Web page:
b.c.1617 d.24 March 1674/5
MB Cantab(1638) MD(1643) FRCP(1646) MD Oxon(1651/2) FRS(1663)
Jonathan Goddard, MD, was the son of Henry Goddard, a wealthy ship-carpenter, of Deptford, and was born at Greenwich in or about the year 1617. He was entered a commoner of Magdalen hall, Oxford, in 1632; and, after staying there three or four years, left the university without taking any degree. He then travelled for a time upon the continent, and on his return proceeded MB 1638, MD 1643, at Cambridge, as a member of Catherine hall. He was admitted a Candidate of the College of Physicians 22nd December, 1643, and a Fellow 4th November, 1646. He read the Gulstonian lectures in 1648; was Censor in 1660, 1661, 1664, 1665, 1666, 1668, 1670, 1672; and was named Elect 7th March, 1671-2.
For some few years after his admission to the College he practised in London, but was then appointed first physician to the army, and in that capacity accompanied Oliver Cromwell to Ireland in 1649, and to Scotland the following year, returning to London with Cromwell after the battle of Worcester, September, 1651. He was appointed warden of Merton college, Oxford, 9th December, 1651 - “auspiciis parliamentariis, sed nunquam socius vel scholaris fuit,” - says Wood; and was incorporated MD in that university 14th January, 1651-2. Cromwell was then chancellor of Oxford, and returning to Scotland in order to incorporate that kingdom into one commonwealth with England, he appointed Dr Goddard, with four others, to act as his delegates in all matters relating to grants or dispensations that required his assent. This document bore date 16th October, 1652. His powerful patron having dissolved the Long Parliament, called a new one in 1653, named the Little Parliament, wherein the warden of Merton sat sole representative of the university, and was appointed one of the council of state the same year.
Such a series of honours and favours bestowed by the protector, whose interests Dr Goddard constantly promoted, could not fail of bringing him under the displeasure of Charles II who, shortly after the Restoration, removed him from his wardenship, by a letter dated 3rd July, 1660, and, claiming the right of nomination during the vacancy of the see of Canterbury, appointed another warden. The new warden was Dr Edward Reynolds, then chaplain to the king, and soon after bishop of Norwich, who was appointed expressly as successor to Sir Nathaniel Brent, no notice being taken of Dr Goddard. Driven thus from Oxford, he removed to Gresham college, where he had been chosen professor of physic 7th November, 1655.
Here he frequented those meetings which gave birth to the Royal Society; and upon its establishment by royal charter in 1663, he was nominated one of the first council. Owing to the great fire of 1666, which consumed the Royal Exchange, our professor with the rest of his brethren, had to remove from Gresham college, to make room for the merchants who assembled there. In 1671 he returned to his lodgings in the college, where he continued prosecuting experiments in philosophy till his death.(1) Dr Goddard was a good practical chemist and the inventor of certain volatile drops, the Guttæ Goddardianæ vel Anglicanæ, as they were termed on the continent, long in great repute and commended by Sydenham, who gave them a preference over all other volatile spirits whatsoever, for “energetically and efficaciously attaining the end, for which they are applied.”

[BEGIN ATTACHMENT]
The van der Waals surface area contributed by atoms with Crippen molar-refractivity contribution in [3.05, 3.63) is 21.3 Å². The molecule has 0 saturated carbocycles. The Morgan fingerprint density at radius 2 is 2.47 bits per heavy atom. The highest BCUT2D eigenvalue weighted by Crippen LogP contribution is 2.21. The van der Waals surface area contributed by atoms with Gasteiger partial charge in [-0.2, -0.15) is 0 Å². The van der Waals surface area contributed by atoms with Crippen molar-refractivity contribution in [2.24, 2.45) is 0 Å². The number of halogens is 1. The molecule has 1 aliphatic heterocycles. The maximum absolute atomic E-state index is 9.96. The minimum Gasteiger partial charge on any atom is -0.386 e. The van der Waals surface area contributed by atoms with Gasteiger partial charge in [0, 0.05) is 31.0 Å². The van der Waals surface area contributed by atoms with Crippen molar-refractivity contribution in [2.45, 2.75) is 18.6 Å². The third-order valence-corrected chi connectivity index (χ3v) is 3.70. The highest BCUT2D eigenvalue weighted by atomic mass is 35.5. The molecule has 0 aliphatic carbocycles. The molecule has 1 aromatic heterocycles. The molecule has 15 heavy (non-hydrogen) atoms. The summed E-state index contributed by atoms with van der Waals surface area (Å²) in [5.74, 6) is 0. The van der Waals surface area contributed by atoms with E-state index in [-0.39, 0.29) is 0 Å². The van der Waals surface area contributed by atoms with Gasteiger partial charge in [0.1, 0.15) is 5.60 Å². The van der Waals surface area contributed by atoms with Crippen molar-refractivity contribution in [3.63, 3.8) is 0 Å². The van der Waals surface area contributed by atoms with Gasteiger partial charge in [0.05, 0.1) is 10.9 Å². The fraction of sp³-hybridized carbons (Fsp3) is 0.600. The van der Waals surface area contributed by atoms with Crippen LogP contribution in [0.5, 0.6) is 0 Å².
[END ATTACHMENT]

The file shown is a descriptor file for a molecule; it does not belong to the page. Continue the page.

Dr Goddard is said also to have made with his own hands the first telescope ever constructed in this country. He was accustomed to meet a select number of friends at the Crown tavern, in Bloomsbury, where they discoursed on philosophic subjects. Returning thence, in the evening of 24th March, 1674-5, he was seized with an apoplectic fit, which was almost immediately fatal. He was buried in the middle of the chancel of Great St Helen’s Bishopsgate. Dr Goddard was a warm supporter of the rights of his order, and a fearless exposer of the abuses of apothecaries. He was the author of -
Observations concerning the nature and similar parts of a Tree. Fol. Lond. 1664.
The Fruit Tree’s Secrets. 4to. Lond. 1664.
A Discourse concerning Physick and the many Abuses thereof by Apothecaries. 8vo. Lond. 1668.
Discourse setting forth the unhappy condition of the Practice of Physic in London. 4to. Lond. 1669.
Besides these, several papers of his are to be found in the “Philosophical Transactions.”(2)
[(1) Dr Seth Ward, afterwards bishop of Salisbury, who knew Dr Goddard well testifies to his extensive learning, professional skill, generous disposition, and benevolence to all good and learned men. In the treatise “In Ismael Bulliardi Astronomiæ Philolaicæ fundamenta, Inquisitio brevis.” 4to. Oxon. 1653, which Ward dedicated to Dr Goddard when warden of Merton college, he writes:- “Tu in omni literarum genere excellens, in physica rerumve naturalium cognitione profundissimè versatus, in rebus chymicis Collegii Me¬dicorum Londinensis judicio peritissimus, in lingnis eruditis omnibus accurate doctus, quinetiam in medicina practica præclarus atque felicissimus, in rebus civilibus summa prudentia atque integritatis gloria clarissimus. Etiam in mathematicis teipsum maxime cum laude exercuisti. Diu est, ex quo telescopia præstantissima primus, quantum ego scio, Anglorum ipse fecisti. Nempe, tu laminas, globulos, instrumenta omnia, sumptu tuo parasti, tu operarios conduxisti; tu opus universum consilio, ingenio, atque mathematicarum artium scientiâ juvasti et gubernasti. Neque rerum jucundissimarum praxi contentus, ea, quæ a communi hominum sensu remotioræ sunt geometria atque astronomia, speculatus es.” Ward’s Gresham Professors, p. 271.
(2) Wood's Athenæ Oxon.]
(Volume I, page 240)
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